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At-home fitness equipment is undoubtedly having a moment, and we're here for it. Lots of folks are investing in stationary bikes and Pilates reformers, but if you want a head-to-toe workout and through-the-roof calorie burn, you might want to consider a rowing machine. Designed to mimic the motions of rowing an actual boat, it engages muscles throughout your entire body while calling on your heart and lungs to keep up the momentum.
"Rowing machines are an excellent form of low-impact cardio," says Beverly Hills-based physical therapist Cindy Glaser. This means the motions are easy on your joints while still pumping up your heart rate and torching fat. "They are a great full-body workout that utilizes the majority of your major muscle groups," she adds.
Scroll down for the best rowing machines available today, and get ready to elevate your fitness game.
Best Overall: NordicTrack RW600 Rowing Machine
One-year membership included
Suitable for all fitness levels
Not ideal for small spaces
The NordicTrack RW600 comes highly recommended by Dr. Glaser, and we can see why. This sleek rowing machine has a 10-inch smart touchscreen, which leads you through studio classes, global workouts, and training sessions from world-class coaches.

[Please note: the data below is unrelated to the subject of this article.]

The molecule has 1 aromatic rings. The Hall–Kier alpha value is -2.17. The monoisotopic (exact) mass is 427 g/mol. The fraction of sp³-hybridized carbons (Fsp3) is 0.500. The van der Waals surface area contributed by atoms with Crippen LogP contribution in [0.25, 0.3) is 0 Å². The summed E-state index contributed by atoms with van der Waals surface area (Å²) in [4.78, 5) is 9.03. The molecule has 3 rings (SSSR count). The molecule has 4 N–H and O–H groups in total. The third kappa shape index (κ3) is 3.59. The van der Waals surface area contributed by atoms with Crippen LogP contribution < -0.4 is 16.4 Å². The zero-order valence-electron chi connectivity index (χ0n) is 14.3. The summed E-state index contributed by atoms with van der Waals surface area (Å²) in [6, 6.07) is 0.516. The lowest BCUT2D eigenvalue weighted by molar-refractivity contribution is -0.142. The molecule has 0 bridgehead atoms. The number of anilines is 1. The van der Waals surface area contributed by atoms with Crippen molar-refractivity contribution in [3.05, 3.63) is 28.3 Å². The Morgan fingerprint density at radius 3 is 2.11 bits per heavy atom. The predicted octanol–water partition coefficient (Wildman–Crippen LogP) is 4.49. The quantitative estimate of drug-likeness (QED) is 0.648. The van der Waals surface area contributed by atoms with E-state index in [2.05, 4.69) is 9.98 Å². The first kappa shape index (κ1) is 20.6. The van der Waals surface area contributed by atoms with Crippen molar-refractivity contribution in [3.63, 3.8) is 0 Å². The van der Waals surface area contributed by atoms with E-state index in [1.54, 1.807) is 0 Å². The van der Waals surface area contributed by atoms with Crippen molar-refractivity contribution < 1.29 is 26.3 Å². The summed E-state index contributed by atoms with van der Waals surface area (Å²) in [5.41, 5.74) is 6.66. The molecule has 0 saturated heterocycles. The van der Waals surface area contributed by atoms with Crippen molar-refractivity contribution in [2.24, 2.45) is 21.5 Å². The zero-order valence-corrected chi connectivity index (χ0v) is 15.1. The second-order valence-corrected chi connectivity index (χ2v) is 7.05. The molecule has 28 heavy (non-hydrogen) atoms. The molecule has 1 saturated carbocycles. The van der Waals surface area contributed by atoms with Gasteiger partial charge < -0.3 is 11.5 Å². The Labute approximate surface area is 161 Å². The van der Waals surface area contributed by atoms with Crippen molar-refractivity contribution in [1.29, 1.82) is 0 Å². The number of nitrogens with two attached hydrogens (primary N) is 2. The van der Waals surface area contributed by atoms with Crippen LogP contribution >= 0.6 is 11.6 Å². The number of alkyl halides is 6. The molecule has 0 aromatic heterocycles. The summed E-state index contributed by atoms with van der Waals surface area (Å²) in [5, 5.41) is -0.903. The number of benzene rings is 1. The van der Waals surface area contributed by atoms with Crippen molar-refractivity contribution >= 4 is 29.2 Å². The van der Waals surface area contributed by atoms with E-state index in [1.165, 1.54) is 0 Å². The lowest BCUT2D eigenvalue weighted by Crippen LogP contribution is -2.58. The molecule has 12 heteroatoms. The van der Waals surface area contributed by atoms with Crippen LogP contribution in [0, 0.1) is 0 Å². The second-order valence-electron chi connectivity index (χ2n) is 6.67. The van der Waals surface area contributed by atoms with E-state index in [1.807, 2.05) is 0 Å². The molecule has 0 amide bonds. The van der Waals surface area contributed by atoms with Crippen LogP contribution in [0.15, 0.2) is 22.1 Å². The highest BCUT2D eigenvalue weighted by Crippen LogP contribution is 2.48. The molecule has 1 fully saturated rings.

With 26 resistance levels to choose from, it's great for beginners and advanced rowers alike. While it's undoubtedly an investment, the RW600 comes at a reasonable price compared to other high-end models. Plus, you'll get a one-year iFit membership with your purchase.
Size: 87 x 22 x 47 inches | Features: 26 resistance levels, smart touchscreen, amplified speakers, auxiliary port | Warranty: 10 years
Best Budget: Sunny Health & Fitness SF-RW1205 Rowing Machine
Good for small spaces
Low weight capacity
For something a little easier on your bank account, Dr. Glaser suggests the Sunny Health & Fitness SF-RW1205. Measuring 54 x 20 x 23 inches, this compact rowing machine boasts an ergonomic design, adjustable pedal straps, comfy foam handlebars, 12 resistance levels, and a digital monitor. Plus, the aforementioned ergonomic design keeps you comfortable while you row off the calories.
Size: 54 x 20 x 23 inches | Features: Digital monitor, 12 resistance levels | Warranty: One year
Best Splurge: CityRow Go Max
Easy to maneuver
Innovative resistance technology
Suitable for all fitness levels
If you can swing the price tag, you really can't go wrong with the CityRow Go Max. This high-tech water rower uses innovative resistance technology to provide a full-body burn.